Human Torch was first Marvel Comics superhero
You wanted to know
"Who was the first Marvel superhero?" asked a superhero fan at Cook Memorial Library's Aspen Drive (Vernon Hills) Lego Adventure program.
Like the larger-than-life superhero characters who start as mild-mannered people with no special powers then burst into superheroes to fight injustice, Marvel Comics is the morph of what was once Timely Publications and then Atlas comic books.
Sean Howe, author of the giant, go-to history of Marvel comics, "Marvel Comics: the Untold Story," that knits together background on characters, writers and artists, said "the Human Torch" was Marvel's very first superhero.
"The first comic book published by Timely/Marvel was 'MARVEL COMICS' #1, in 1939. That issue included the first appearances of both the Human Torch, created by Carl Burgos, and Namor, the Sub-Mariner, created by Bill Everett. There was also a costumed character named The Angel, but he had no super powers. Namor, the Sub-Mariner, continues to appear in Marvel publications. A second version of the Human Torch, similar in appearance to the first, is a member of the Fantastic Four."
That first comic book was a hit -- 80,000 copies flew of the shelves and a reprint of 800,000 copies kept comic book fans happy.
Marvel's band of superheroes include such greats as Spider-Man, Wolverine, Captain America, the X-Men, the Guardians of the Galaxy and the Fantastic Four. The company, now owned by Disney, holds 33 percent of the market; the other major comics company is DC Comics with 30 percent of comic book sales.
This summer Marvel characters Ant-Man and the Fantastic Four will be defeating enemies at your local movie theater.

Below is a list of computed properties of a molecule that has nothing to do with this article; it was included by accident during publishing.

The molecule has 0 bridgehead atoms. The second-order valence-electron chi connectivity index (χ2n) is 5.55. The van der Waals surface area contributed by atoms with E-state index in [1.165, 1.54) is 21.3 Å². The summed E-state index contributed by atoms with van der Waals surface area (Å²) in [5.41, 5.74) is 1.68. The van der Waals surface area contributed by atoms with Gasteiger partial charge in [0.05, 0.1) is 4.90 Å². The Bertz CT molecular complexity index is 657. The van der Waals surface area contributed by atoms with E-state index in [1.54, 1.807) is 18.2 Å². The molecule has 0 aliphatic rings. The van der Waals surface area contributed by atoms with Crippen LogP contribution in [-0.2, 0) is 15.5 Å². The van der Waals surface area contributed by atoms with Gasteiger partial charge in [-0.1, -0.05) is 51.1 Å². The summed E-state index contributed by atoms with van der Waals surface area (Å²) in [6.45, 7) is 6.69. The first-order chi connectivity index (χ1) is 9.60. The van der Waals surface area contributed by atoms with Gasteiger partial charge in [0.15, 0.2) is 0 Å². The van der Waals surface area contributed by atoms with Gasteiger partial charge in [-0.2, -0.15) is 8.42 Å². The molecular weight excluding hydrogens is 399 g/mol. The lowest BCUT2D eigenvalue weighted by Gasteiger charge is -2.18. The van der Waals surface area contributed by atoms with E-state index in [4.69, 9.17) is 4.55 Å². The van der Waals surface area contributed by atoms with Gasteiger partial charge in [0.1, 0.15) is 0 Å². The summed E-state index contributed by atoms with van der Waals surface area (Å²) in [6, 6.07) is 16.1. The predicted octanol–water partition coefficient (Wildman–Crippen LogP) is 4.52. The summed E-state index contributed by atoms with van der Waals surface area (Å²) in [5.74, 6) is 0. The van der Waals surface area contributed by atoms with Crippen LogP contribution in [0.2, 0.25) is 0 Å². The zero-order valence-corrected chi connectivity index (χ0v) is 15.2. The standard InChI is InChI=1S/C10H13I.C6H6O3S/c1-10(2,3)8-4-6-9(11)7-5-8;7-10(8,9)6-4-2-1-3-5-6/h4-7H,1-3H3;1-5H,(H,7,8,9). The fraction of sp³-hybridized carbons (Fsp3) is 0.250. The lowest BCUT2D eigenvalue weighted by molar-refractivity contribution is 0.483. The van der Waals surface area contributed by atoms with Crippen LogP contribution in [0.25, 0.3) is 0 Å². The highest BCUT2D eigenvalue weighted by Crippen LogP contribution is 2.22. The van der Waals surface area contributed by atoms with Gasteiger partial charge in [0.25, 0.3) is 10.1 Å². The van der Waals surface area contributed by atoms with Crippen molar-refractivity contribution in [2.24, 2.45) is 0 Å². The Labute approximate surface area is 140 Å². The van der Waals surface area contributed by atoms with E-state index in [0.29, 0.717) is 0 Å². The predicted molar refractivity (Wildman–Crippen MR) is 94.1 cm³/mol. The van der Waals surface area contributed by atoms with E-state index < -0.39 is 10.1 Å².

While the two main publishers, DC and Marvel, at one time enjoyed a Sox/Cubs-type rivalry, Anderson said comic fans now follow the story writers who develop strong plots and characters for both companies.
With comic books and graphic novel sales reaching $900 million annually, superheroes have a proven fan base. Keith Anderson, owner of Keith's Komix in Schaumburg, said the fans relate to the characters and the stories.
"Superheroes are able to do stuff we can't do, like in an action movie. For the most part, they stand up for weaker people. It's a utopian look at what someone with all these powers could do," Anderson said.
Annual comic conventions, such as the Chicago Comic & Entertainment Expo C2E2 in March and Wizard World Comic Con Chicago coming in August, attract families to see the comic books and live comics characters from movies. Both conventions offer discounts or free admission for younger children accompanied by adults.
Check it outCook Memorial Public Library District suggests these titles on comics:
• "Who is Stan Lee?" by Geoff Edgers
• "How to Draw Comics the Marvel Way" by Stan Lee and John Buscema
• "The Avengers: The Ultimate Guide to Earth's Mightiest Heroes!" by Scott Beatty, Alan Cowsill, & Alastair Dougall
• "Spider-Man: Inside The World of Your Friendly Neighborhood Hero" by Matthew K. Manning, with additional text by Tom DeFalco
• "Fantastic Four: The Ultimate Guide" by Tom DeFalco
• "Comics: Investigate The History and Technology of American Cartooning" written and illustrated by Sam Carbaugh
• "Draw Out The Story: Ten Secrets to Creating Your Own Comics" by Brian McLachlan
• "Making Comic Books" by Michael Teitelbaum